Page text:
We’ve fallen into the trap of trying to discern simple and consistent rules for parsing composer catalogs before–our current system is significantly more manual and labor intensive. Machines still involved, but they need to know about specific composers, their catalogs, and the (many) exceptions. There is absolutely no way this sort of thing could be done automatically. The tricky cases are the rule, not the exception.
The music history “industry” is awful at making and sticking to conventions across composers and eras, even through eras where the idea of international standards and reasonably modern practices for handling data were well established (for instance–one of the catalogs most rife with invented inconsistency–the Hoboken catalog–was conceived in the mid-20th century).
I’d love it if the music history world would “grow up” and ratify a proper international standard, and pay the editorial burden of re-numbering everything under a system that could be understood by machines…but I won’t hold out my hopes.
In this case, there is literally no good source on earth for consistent data. Just a series of bad editors–starting with the people who assigned the catalogs haphazardly in the first place, then the people who printed potentially incomplete or erroneous catalog#s onto CD packaging, then the people at Rovi/Tivo who entered the data.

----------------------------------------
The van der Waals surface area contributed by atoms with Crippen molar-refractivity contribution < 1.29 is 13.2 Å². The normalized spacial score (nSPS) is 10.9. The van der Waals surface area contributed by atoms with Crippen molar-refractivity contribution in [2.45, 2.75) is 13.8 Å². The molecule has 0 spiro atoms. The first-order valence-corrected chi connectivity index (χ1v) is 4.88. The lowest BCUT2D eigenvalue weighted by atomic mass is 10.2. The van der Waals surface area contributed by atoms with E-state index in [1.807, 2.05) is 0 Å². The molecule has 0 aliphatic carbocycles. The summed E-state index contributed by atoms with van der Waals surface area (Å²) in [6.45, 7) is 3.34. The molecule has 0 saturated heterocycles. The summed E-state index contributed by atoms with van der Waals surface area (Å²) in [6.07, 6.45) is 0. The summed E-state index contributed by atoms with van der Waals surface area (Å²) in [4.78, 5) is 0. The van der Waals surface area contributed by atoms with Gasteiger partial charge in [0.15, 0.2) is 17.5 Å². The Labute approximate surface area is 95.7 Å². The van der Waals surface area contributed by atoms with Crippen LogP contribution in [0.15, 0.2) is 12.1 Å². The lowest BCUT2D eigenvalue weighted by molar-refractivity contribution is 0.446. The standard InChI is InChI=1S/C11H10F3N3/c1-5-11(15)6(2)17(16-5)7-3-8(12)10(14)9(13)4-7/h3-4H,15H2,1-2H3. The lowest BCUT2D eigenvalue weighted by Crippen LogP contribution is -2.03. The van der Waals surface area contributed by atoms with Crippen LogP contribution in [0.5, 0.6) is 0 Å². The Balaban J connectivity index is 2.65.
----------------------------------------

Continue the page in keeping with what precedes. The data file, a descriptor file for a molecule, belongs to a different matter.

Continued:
I place most of the blame on the music historians–if they had taken the care to create and document (originally or retroactively!) a crisp, mechanically verifiable, self-consistent, and comprehensible system that worked the same for every composer and reflected these hierarchies clearly, then there would be no way to get it wrong, and downstream users of the data could be reasonably expected to handle it properly.
By making things so complex/inconsistent, they have created a situation wherein only experts know how to deal with the catalogs + non-experts are forced to view the numbers as opaque, and also a situation where the amount of effort required to handle everything properly is too large to repeat in each system that might want to do so.
Because catalog#s are only comprehensible to experts, the only real solution is one where experts lay hands on the data and organize it properly. Whether that’s a centralized process–via a standardization process + renumbering, or ad-hoc–in a crowd-sourcing system like the one we may eventually create–experts must do the work.
Sorry, been holding that rant in for a long time. It is incredibly frustrating how “close but far” the world is from having a firm handle on this stuff, and also frustrating how simple people perceive this problem to be from the outside.